The Housing act and DCLG guidance specify that other low cost measures must be tried first. PCC have not tried Simpler options such as;
•Providing clear and consolidated information on standards and how to deal with problems to Landlords, tenants and neighbours. Many landlords are not even aware of the extra regulations appertaining to HMOs or even that they have an HMO.
•Using housing benefits data and support workers to ensure the most vulnerable are safe.
•Discussing complaints from tenants with known and accredited landlords first, rather than sending an officer and prioritizing and encouraging complaints from the tenants of known poor performers. (Tried in Southampton.)
•Following representations from landlords Bournemouth have abandoned their licensing plans and will be trying some of these low-cost measures first.
In the last year according to government data (VOA) Portsmouth rents for shared accommodation have gone up 5% twice as much as other accommodation. Is this landlords recovering the costs of increased HMO regulation. The figures show that those on LHA will be very lucky to find anything they can afford.
Licensing does not impact on the residents main concerns; Noise and Rubbish for which there are better solutions. It will not improve ASB (even licensed landlords struggle with this issue.)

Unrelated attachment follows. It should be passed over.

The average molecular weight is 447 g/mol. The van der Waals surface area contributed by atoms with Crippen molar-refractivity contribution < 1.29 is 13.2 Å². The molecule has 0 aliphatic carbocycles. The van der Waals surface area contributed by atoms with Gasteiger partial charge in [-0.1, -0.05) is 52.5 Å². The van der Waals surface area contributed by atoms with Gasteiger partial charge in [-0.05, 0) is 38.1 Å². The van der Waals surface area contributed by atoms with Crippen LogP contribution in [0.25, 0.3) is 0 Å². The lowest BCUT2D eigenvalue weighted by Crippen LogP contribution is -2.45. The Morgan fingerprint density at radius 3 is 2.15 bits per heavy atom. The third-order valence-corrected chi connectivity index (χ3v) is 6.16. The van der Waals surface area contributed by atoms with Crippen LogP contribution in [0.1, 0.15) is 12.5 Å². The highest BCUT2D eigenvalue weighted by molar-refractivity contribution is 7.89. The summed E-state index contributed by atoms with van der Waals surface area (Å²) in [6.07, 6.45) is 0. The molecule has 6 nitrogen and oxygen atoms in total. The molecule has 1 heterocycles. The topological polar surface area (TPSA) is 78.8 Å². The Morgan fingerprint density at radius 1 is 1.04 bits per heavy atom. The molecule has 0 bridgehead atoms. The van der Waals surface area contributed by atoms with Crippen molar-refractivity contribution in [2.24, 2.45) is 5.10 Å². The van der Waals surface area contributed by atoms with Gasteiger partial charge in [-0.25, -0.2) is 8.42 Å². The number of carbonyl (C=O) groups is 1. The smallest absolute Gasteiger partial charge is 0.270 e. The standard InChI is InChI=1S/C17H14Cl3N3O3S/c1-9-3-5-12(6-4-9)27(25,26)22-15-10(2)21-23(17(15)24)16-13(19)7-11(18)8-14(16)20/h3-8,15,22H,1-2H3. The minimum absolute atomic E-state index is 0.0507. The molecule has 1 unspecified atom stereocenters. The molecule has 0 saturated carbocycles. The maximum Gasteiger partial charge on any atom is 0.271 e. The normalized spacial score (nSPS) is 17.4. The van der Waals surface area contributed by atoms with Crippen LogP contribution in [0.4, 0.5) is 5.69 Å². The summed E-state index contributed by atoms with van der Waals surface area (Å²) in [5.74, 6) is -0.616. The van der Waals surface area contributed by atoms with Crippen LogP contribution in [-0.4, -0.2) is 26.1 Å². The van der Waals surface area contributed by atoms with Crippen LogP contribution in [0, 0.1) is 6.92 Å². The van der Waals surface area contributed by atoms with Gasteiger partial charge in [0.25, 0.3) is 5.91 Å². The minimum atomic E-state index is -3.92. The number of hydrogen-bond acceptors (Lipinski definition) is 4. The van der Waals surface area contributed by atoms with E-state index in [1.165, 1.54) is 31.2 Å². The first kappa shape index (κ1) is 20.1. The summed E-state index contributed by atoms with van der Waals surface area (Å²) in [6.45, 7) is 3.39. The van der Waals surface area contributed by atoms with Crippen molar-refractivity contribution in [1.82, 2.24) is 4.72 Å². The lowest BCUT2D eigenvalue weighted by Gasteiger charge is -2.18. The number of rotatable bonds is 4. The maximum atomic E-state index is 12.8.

We believe that, especially for HMOs, agents are the main problem, they find managing HMOs a challenge and most fail to meet this well.
Consumer groups, Landlord and agent associations and tenant representatives such as Shelter are lobbying housing minister to license agents. I do not believe that the new housing minister understands the gravity of the problem. He has stated that if tenants or landlords have issues with agents they should go to Trading Standards or the Office of Fair Trading. This is not effective. With better evidence we could convince him. It is only a matter of time. This would fix most of the local issues at little cost to PCC.
I have just heard that The All Party Parliamentary Group for the Private Rented Sector is launching an inquiry into how to improve standards and how to regulate the private rented sector. Perhaps you should wait for it to report. (I will be presenting my evidence regarding the HHSRS.)
For these reasons I would urge you to reject the proposal to introduce Additional HMO licensing.
It it is accepted two of my concerns could be partially mitigated if Additional Licensing is adopted. Even 3 locum doctors wanting to share will need a licence. 3 bed properties could be left out of the scheme. This would not make the difficulty single working professionals already have finding shared accommodation any worse.
Lastly some help could be offered to landlords prepared to take single Housing Benefit claimants.
Regards Tony Athill
Portsmouth and District Private Landlords Association
Written & oral information and advice from the Portsmouth & District Private Landlord's Association is given in good faith, but no responsibility whatsoever is accepted by the Association or it's officers for the accuracy of it's information & advice nor shall the Association be held responsible for the consequences of reliance upon such information.